Chances are, if you’ve been anywhere from Texas to Southern California, you’ve at least heard of a green chile burger. It’s a thing in the Southwest, and I am thankful for it. This is a green chile elk burger, and I used elk largely because, well, I have it. Use any ground venison or beef, lamb or turkey if you’d rather.
What makes them so special? The green chiles, of course.
I use Hatch green chiles from New Mexico, and that is the standard.
A Hatch chile is a long, light green, reasonably hot chile with a very thick skin that you need to char off to really enjoy the pepper. September is the season for fresh ones, and if you are a chile head as I am, you too will buy crates of them, roast your own and either pickle or freeze them in batches for the rest of the year.
Of course, you can always find them canned, too. And there’s no reason other than authenticity not to use some other green chile, or even a red one if you wanted to made red chile elk burgers or somesuch. In fact, I really like using my smoked, roasted jalapenos for this when I run out of Hatch chiles. Poblanos are a good supermarket substitute.
Now, the burger itself. Some of you know I am a stickler for burgers. I grind my own, with a fair bit of fat; 15 percent in this case. Fat = flavor. If you are one of those mutants who loves burgers made with ground venison with no fat in it, well, I can’t help you. You’re not making burgers. You’re making weird patties mixed with breadcrumbs or fruit or whatever.
No, a burger is meat and fat. Period. That’s it. Rarely do I violate this iron rule. So an elk burger is just elk, fat (mostly pork) and salt. And the salt is added after I make the patties.
Why so strict? Because a burger, with or without cheese, is one of the great American foods. And as such ought to be respected.
Look, I like sausage patty sandwiches as much as the next guy, and when you mix all sorts of things into your “burger” patty that’s what you’ve just made. But a burger should should hold together loosely, and not be a dense, bound mass that is sausage.
And above all, a burger is about the meat. Elk, in this case. Arguably the finest venison in the world. Do you really want to hide that flavor?
I didn’t think so. Which is why a green chile burger is so simple. A good patty, some roasted green chiles, a slice of good tomato. some lettuce, and, if you’d like, some cheese to hold down the green chiles. And yes, I know that makes this technically a green chile elk cheeseburger.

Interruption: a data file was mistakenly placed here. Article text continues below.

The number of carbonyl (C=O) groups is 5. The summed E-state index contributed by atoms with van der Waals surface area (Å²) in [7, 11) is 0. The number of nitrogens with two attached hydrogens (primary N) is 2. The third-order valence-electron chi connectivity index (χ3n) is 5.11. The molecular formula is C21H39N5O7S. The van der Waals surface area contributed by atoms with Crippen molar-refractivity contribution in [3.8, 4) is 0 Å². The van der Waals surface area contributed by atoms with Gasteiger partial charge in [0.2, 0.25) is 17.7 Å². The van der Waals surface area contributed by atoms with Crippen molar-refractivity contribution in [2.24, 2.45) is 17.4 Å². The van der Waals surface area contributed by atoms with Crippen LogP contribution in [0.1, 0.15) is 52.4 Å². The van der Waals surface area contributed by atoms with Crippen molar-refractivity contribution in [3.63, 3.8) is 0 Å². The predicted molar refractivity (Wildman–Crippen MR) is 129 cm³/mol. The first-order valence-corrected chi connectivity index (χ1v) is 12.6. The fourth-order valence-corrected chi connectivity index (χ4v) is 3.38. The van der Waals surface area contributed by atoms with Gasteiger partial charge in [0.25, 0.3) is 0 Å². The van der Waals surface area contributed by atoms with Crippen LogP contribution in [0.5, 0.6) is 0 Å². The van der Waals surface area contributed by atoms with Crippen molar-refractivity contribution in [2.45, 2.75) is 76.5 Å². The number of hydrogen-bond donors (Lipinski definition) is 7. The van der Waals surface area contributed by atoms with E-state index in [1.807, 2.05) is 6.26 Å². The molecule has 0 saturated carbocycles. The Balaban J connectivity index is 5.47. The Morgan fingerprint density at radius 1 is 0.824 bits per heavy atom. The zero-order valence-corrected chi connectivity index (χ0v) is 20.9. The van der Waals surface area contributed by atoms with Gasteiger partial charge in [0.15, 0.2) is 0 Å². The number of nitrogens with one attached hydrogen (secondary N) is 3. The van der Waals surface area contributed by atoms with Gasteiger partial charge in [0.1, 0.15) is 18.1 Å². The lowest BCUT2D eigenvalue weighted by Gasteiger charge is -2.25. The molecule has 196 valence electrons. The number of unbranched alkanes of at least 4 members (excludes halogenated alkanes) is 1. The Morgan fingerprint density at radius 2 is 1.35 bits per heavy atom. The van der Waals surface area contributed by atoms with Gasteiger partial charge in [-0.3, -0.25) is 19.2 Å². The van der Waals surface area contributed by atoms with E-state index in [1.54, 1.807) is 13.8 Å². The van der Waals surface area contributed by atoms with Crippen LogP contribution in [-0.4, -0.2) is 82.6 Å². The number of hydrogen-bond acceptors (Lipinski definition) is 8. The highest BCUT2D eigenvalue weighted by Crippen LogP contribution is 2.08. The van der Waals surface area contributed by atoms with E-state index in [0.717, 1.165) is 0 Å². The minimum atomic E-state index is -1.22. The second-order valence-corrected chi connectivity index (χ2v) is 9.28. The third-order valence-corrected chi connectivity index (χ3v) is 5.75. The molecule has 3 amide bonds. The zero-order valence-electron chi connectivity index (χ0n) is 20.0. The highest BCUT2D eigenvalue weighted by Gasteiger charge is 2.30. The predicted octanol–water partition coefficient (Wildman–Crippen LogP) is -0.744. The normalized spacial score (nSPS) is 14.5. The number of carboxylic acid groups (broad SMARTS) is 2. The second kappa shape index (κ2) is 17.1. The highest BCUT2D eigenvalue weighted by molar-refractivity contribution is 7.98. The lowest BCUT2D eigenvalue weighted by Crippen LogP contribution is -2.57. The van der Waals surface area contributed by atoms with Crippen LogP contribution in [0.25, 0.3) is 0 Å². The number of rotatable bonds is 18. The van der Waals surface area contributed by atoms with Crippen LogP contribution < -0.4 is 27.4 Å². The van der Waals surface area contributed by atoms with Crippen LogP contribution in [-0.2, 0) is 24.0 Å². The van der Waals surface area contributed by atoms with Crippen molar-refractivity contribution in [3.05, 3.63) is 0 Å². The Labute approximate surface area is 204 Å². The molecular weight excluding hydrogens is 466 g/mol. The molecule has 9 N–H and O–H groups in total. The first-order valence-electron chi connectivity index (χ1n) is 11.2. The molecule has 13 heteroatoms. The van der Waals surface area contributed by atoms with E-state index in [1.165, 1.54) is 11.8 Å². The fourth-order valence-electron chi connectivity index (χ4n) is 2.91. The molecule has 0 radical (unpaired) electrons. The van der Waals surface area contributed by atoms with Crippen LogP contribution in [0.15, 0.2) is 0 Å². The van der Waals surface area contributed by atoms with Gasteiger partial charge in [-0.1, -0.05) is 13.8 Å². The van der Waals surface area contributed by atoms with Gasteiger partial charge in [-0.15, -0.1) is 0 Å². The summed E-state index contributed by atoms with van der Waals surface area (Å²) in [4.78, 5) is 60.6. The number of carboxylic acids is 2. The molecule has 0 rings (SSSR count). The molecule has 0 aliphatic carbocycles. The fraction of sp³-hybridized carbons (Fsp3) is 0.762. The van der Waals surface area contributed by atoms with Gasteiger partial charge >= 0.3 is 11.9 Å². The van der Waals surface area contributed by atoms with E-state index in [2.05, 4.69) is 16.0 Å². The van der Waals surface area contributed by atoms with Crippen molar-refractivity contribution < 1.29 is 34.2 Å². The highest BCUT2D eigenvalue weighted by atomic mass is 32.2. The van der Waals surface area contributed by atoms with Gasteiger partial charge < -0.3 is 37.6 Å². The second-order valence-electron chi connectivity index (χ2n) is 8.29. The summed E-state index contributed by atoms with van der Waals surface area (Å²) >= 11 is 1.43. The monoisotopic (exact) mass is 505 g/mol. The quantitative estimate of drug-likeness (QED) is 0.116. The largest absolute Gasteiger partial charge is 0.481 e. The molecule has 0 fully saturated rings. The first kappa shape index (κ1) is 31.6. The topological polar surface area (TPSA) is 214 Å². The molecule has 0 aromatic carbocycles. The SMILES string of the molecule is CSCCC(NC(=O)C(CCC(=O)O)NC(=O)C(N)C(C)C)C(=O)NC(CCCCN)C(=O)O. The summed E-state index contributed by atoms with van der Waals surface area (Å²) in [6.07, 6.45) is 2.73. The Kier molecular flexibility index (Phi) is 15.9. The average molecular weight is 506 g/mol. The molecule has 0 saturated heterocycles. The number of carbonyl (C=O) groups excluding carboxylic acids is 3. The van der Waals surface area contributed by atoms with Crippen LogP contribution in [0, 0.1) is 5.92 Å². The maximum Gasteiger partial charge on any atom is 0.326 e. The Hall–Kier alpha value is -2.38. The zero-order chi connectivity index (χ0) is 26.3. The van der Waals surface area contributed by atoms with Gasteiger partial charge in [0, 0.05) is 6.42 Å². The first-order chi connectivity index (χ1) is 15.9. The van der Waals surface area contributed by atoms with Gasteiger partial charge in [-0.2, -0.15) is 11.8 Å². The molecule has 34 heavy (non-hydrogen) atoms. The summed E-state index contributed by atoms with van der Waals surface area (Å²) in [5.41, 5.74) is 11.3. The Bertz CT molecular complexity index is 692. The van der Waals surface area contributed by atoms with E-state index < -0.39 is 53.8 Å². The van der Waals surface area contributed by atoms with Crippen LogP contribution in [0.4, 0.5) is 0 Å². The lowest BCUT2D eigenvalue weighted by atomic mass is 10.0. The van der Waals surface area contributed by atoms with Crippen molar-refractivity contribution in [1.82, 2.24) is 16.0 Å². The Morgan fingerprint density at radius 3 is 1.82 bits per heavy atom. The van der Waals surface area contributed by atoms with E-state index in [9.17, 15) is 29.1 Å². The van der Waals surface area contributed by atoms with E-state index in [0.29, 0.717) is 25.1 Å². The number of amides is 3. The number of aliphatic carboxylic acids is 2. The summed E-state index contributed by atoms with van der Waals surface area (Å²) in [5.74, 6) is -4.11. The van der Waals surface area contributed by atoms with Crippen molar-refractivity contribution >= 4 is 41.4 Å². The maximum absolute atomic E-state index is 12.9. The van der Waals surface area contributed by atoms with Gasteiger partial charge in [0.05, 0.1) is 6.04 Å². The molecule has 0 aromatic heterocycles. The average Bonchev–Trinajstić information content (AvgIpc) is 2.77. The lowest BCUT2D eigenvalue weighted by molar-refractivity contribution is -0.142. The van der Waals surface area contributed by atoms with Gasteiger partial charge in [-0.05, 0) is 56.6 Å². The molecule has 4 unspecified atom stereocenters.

Keep it simple. Use great ingredients. You won’t be sorry.
Green Chile Elk Burgers
- 4 to 8 green chiles, such as Hatch, Poblano or Anaheim
- 1 1/4 pounds ground elk or other meat
- 4 large slices of tomato
- 4 to 8 lettuce leaves
- 4 burger buns
- 2 tablespoons butter or vegetable oil
- 4 slices cheddar or Monterey Jack cheese
- Roast the chiles, peel the skins off, remove the seeds, salt them and set aside. You can either keep them in fairly large pieces if they are well-roasted, or chop them roughly. Your call.
- Make four burger patties. I prefer one-third pound burgers, but you can make them any size you want. Pro tip: Press the weighed out ground meat into a large circle mold for more even patties. Press a dimple about the diameter of a walnut in the center of each patty - this prevents them from balling up when cooked. Salt your patties well.
- Get your grill hot. Scrape down the grates well, and grill your burgers with the grill cover open. Leave them on the grates for at least 3 or 4 minutes so you get grill marks and a good crust. Flip and cook to order. Typically a medium burger will need another 3 minutes.
- When you flip your burgers, lay the chiles over them, then cover with a slice of cheese. Close the grill cover to melt the cheese.
- Paint your burger buns with the butter or oil and set them on the grill to get some char. I like this, but if you don't, keep an eye on the buns so they don't burn. Set aside once browned to your liking.
- Build your burgers. I like to go bun, lettuce, tomato slice, patty, bun. But do whatever you like best. Enjoy!